A day after the dream about Nazareth our team was invited to go a small congregation of believers who met at the foot of Mt. Precipice. This is the hill where Yeshua’s family had tried to throw him off a cliff 2000 years ago. It was the last night of Passover and at the same time Greek orthodox Good Friday. A week earlier we had also celebrated Good Friday on the night of Passover with 140 people in Amsterdam. Now we were in Nazareth and together the locals we remembered how the Messiah Yeshua had saved his people from the darkness by becoming the Lamb of God on Passover. A true Netzer of hope to Israel and the nations. It was amazing to see the people of Nazareth welcoming him back with open arms. A new beginning for Israel.
The 8th day of Passover 2019, Messiah’s Meal in Nazareth.
On the 8th day of Passover our team went to film on top of Mount Precipice. This day is traditionally the last day of Passover and commemorates the crossing of the Red Sea. In Jewish traditions there is modern custom to have an additional Passover meal at the end of this day ending the season of redemption (esp. Chabad Chasidim). This meal is called: ‘Se’udat Mashiach’ (The Meal of the Messiah). It celebrates the start of future redemption and focusses on complete redemption that the Messiah will bring. Many Jews hold a small Passover meal with four cups of wine and matzes and sing songs of redemption as a memorial to the red sea crossing and the great exodus which is coming in the future.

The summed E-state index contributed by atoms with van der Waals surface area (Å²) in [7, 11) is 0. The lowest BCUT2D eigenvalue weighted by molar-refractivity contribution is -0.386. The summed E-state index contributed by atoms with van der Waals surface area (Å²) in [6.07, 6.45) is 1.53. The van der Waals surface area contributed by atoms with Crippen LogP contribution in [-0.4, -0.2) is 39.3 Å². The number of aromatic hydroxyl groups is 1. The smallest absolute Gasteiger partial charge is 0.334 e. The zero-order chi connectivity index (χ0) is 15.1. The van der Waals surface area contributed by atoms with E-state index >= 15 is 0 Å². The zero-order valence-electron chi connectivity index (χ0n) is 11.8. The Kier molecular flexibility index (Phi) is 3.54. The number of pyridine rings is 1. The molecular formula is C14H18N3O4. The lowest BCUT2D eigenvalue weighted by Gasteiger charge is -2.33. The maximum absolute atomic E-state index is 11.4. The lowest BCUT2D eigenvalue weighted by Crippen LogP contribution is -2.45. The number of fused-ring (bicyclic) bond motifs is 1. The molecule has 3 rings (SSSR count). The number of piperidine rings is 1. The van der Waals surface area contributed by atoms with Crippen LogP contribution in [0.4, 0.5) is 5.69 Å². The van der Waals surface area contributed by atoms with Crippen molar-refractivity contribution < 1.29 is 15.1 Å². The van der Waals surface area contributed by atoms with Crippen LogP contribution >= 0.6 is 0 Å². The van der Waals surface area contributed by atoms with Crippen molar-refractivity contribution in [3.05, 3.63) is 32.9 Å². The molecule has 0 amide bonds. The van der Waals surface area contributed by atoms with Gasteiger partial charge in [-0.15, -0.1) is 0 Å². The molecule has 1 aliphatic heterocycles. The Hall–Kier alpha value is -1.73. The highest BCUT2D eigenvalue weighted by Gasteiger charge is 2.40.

Messiah’s meal is a later Jewish tradition instituted by the Baal Shem Tov but it is based on earlier Jewish writings and oral teachings. Rabbi Yosef Yitzchak Schneerson describes why the meal is held on the last day of Passover: “The Meal of Messiah is held on the last day of Passover because on the last day of Passover, the light and final redemption of our righteous Messiah will be revealed.” (Sichot 109). The sixth Lubavitcher Rebbe clarified that on the last day of Passover the radiance of Moshiach is already shining. This meal is actually a rehearsal for a future meal, celebrating divine revelation, which is called in Hebrew “Pesach L’Atid” (פסח לעתיד–a Future Passover), a new redemption and a new exodus. When God redeems Israel and God will once again ‘pass over’ His people and rescue them from their enemies. It is a special Passover Day dedicated to the coming of the Messiah and the redemption he will bring.
According to the Lubavitcher Rebbe: “The last day of Passover is the disclosure of Messiah.” Orthodox Chasidim believe that God grants revelations about Messiah on this day.
Indeed he does
What is this revelation?
AMAZINGLY on the 8th day of Passover during Messiah’s Meal in all the synagogues all over the world they read a Torah portion (haftarah) about the Messiah: Isaiah 11:1-2.
“A shoot will come up from the stump of Jesse;
from his roots a Branch [Netzer] will bear fruit.” (Isaiah 11:1)
THIS IS THE REVELATION… the Netzer is the hope of the world. Yeshua of Nazareth.